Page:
On an afternoon in which Aaron Rodgers raised his powerful arms, flapped them like that cute Angels in the Outfield kid, and hushed a 78,000+ crowd, I thought about all the history that glorious stadium holds.
“Shhhh,” Number 12 said, and then gave us all a thumbs up when we did, “Let the magic of this place turn the tide of the game (and stop chanting Go Pack Go! for a minute so my linemen set and my receivers can hear me).”
The Packers, who trailed 21-7 after a lethargic first half, went on to win in overtime in what ESPN noted was the hottest game ever played at Lambeau.
I had the pleasure of tailgating yesterday with three people who will go down in Packer history as having attended both the hottest game in Lambeau history and its coldest.
Outagamie County Circuit Judge John DesJardins attended the Ice Bowl as a teenager back in December of 1967, and, as a member of the Packer chain gang, he worked yesterday’s game as well. John owns a 2011 Super Bowl ring, awarded to him for his work with the Packers.
Dana Caffey, whose late husband Lee Roy Caffey is a member of the Packer Hall of Fame, attended both the Ice Bowl, as a well-dressed but thoroughly bundled up player’s wife, and yesterday’s scorching game, which I’m calling the Melt Bowl. A loyal fan, Dana traveled all the way from Texas with her family to cheer for the Pack. Lee Roy played linebacker for the Packers from 1964 through 1969 and in 2006, he, Ray Nitschke and Dave Robinson were named one of the best linebacking trios in NFL history.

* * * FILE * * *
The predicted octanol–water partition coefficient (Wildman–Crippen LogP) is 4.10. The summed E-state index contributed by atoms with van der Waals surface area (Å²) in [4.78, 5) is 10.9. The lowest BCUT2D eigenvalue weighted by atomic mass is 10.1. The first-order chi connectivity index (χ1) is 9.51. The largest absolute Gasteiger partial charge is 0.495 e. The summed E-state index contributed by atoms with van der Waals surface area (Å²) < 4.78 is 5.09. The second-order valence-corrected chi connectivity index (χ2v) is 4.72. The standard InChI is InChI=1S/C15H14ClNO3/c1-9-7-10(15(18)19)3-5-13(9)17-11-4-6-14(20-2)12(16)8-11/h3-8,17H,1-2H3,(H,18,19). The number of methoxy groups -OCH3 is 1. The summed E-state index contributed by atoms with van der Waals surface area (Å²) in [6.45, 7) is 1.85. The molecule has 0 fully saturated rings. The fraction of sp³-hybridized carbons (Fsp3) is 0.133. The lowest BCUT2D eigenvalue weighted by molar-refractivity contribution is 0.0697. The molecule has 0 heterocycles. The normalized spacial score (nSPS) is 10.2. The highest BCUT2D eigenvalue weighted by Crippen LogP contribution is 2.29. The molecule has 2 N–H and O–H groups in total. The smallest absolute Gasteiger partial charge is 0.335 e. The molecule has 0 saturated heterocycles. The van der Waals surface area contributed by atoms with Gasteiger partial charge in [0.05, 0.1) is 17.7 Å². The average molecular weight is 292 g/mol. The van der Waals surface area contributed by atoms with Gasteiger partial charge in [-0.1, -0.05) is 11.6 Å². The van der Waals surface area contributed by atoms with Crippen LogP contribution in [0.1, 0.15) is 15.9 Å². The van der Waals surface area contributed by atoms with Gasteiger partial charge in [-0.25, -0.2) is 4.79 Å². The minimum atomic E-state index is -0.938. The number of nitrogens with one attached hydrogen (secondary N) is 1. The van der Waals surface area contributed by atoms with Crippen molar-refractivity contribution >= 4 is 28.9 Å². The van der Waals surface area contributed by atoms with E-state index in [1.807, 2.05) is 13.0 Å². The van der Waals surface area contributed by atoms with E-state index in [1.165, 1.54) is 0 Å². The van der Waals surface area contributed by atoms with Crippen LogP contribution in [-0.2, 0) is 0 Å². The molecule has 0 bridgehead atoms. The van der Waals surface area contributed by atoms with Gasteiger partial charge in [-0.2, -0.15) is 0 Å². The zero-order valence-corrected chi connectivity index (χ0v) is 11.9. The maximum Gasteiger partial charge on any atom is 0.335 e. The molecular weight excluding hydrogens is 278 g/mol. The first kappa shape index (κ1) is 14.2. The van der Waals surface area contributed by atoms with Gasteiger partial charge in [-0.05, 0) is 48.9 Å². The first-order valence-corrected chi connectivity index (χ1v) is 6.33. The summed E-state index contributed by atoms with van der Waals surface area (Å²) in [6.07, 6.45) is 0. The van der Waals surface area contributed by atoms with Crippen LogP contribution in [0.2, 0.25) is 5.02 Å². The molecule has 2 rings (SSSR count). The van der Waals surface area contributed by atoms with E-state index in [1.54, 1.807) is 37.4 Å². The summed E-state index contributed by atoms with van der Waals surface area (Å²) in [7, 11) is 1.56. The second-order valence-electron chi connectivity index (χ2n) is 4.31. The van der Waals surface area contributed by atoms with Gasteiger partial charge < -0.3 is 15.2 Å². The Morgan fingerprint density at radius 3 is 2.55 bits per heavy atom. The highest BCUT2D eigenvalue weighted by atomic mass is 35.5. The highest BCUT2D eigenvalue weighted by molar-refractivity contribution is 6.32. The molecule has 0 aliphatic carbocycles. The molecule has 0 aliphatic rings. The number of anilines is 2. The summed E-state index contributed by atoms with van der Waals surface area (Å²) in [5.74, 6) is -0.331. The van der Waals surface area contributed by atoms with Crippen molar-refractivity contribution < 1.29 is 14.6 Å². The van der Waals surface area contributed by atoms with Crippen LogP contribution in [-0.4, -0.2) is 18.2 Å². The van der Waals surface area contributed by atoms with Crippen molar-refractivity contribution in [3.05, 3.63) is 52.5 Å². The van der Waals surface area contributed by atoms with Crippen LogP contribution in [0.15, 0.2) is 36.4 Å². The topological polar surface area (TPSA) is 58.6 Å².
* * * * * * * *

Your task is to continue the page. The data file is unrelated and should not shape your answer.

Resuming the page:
The third member of the coldest Packer game in history/hottest game in Packer history was my mom, Peggy Kostelnik. Though she said she preferred the coldest game, my mom had a great time at the hottest game, too. It honored Packer alumni and my mom always stands on the bench in front of her and cheers loudly for her friends, the guys who played during the Glory Years.
Here’s what happens when a team cares enough about its history to invest in a 60-year old stadium, to avoid selling the naming rights to that stadium, to build a Hall of Fame, and to honor its alumni every year at a dedicated game: their fans stick and the spirit of all those incredible athletes hangs over that special place.
I wasn’t at the Ice Bowl (apparently, I was a small toddler alone in the hospital at the time, but that’s a story for another day). I am proud to say I was at the Melt Bowl, and I look forward to making more memories at Lambeau as the season rolls on.
Go Pack Go!